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You can get a mentor who is a professional scientist or engineer in industry or government through MentorNet. Apply online at MentorNet.net at anytime during the year. Open to Dartmouth men and women undergraduates, graduates, post docs and junior faculty.


Women in Science Project
6243 Parker House, 2nd floor
(Located in a two-story white frame house)
Hanover, NH
03755-3529
Phone: (603) 646-3690
Email: WISP@Dartmouth.EDU

Why WISP at Dartmouth?

Nearly the same percentage of men and women enter Dartmouth with an interest in the sciences, math and engineering. However, fewer women continue on to major in science. Ongoing research tells us that while women are just as capable as men there are societal, cultural and academic discouragements that can affect who persists in, and who leaves the sciences. WISP offers connections, information, and opportunities to help young women students develop their talent and potential. The WISP research internship program capitalizes on first-year students’ strong motivation upon entering college by providing connections with faculty, graduate students, and other researchers as well as the opportunity to experience science research first-hand.

“Working in a laboratory setting for the first time completely solidified my passion for science and has made the lab my office of choice. I love working in the science field, and my internship started me off on that path!”

Benefits of a WISP Research Internship

1. Good mentoring teaches life skills like critical thinking, responsibility, time management and assertiveness.

2. A research experience can sharpen the focus of high-caliber students who are already interested in science as a career.

3. A good research mentor provides valuable coaching, support and feedback in developing future science scholars.

4. A first-year internship can be an entry point for future research opportunities on campus during their undergraduate years.

Selected Findings from the 2011 Post-Internship Questionnaire

  • 90% of the interns indicated the experience met or exceeded their expectations
  • 80% felt that a major in science, math or engineering was likely
  • 41% explored a field about which they knew little or nothing
  • 67% developed a better understanding of the research process in their field
  • 91% will seek out another research experience
  • 71% plan to keep in touch with their sponsor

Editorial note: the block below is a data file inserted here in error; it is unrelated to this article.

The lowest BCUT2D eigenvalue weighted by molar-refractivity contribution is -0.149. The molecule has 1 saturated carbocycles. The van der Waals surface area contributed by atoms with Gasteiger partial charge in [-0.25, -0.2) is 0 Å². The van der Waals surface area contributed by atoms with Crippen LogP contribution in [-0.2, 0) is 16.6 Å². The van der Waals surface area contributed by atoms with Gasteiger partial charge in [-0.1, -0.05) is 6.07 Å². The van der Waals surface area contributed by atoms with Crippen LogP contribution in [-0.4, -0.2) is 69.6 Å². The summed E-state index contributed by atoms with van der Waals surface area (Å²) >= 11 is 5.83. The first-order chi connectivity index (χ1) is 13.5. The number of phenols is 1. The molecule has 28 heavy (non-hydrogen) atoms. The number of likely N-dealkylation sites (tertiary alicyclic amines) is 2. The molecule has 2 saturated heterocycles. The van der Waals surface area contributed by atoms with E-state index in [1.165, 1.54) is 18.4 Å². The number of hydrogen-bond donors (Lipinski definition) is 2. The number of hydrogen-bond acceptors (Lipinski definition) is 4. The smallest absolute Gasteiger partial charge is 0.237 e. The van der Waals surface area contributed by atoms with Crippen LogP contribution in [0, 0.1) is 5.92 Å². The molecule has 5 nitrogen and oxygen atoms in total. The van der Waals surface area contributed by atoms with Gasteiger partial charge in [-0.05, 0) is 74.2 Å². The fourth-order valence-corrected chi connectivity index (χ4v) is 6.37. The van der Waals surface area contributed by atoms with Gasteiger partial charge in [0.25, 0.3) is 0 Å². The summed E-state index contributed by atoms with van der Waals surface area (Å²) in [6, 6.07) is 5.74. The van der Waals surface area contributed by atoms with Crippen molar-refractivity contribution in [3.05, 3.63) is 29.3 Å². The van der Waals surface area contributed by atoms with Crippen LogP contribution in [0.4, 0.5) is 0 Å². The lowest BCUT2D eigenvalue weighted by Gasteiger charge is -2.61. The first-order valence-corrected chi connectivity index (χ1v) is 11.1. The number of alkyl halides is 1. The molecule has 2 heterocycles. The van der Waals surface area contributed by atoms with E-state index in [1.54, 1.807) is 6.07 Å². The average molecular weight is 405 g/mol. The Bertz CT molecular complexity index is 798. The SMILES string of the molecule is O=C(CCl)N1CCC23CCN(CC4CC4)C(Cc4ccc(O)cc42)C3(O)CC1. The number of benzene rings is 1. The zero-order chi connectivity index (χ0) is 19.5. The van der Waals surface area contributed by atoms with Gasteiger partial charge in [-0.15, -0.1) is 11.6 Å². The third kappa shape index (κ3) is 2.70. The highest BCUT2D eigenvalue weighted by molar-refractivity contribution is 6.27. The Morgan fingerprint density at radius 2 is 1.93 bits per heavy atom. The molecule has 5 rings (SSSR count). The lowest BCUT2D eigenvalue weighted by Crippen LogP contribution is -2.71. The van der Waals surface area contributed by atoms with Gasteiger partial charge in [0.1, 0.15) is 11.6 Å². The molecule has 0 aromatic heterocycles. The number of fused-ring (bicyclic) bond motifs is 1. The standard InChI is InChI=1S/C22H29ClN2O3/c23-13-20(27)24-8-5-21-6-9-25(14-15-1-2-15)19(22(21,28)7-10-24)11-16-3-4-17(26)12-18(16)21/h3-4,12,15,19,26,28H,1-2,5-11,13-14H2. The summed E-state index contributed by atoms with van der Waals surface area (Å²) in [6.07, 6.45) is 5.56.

• 71% agreed that presenting a poster at the symposium was a satisfying way to culminate the internship
  • 79% felt well prepared to talk about their research work with symposium attendees
“I strongly believe that if it were not for that internship, I would never have had the incentive to continue to study science.”

The Value of Being a WISP Sponsor

(from 2011 Sponsor Post-Internship Questionnaire)

  • 90% said the quality of their intern's work in the lab met or exceeded expectations
  • 89% said the quality of their intern's work on her science poster met or exceeded expectations
  • 97% rated their overall experience as a WISP sponsor as positive or very positive
  • 71% asked their interns to continue working after the WISP internship concludes

WISP Sponsors share the most positive aspects of being a WISP internship mentor

The most positive aspect of being a WISP Sponsor:

  • Helped me gain a better understanding of first and/or second year students
  • Improved my teaching skills
  • Enhanced my mentoring skills
  • Students provided a fresh perspective on my research

Impact of WISP

Responses to our 20th Anniversary WISP alumnae survey in 2011 indicate that 67% of the respondents currently work in a science-related field. The factors at Dartmouth that encouraged these alumnae to pursue a career in the sciences were: specific classes; faculty advisors or mentors; and undergraduate research experiences.

* Number of WISP research interns since 1990:                1,494

* Number of Dartmouth faculty who have mentored interns: 300

* Number of women (at Dartmouth) who majored in the sciences:  45 in 1990 vs. 102 in 2010

For more information:

See "WISP by the Numbers" and selected findings from 2011 WISP Alumnae Survey in  Anniversary Booklet

 

 

 

Last Updated: 11/15/11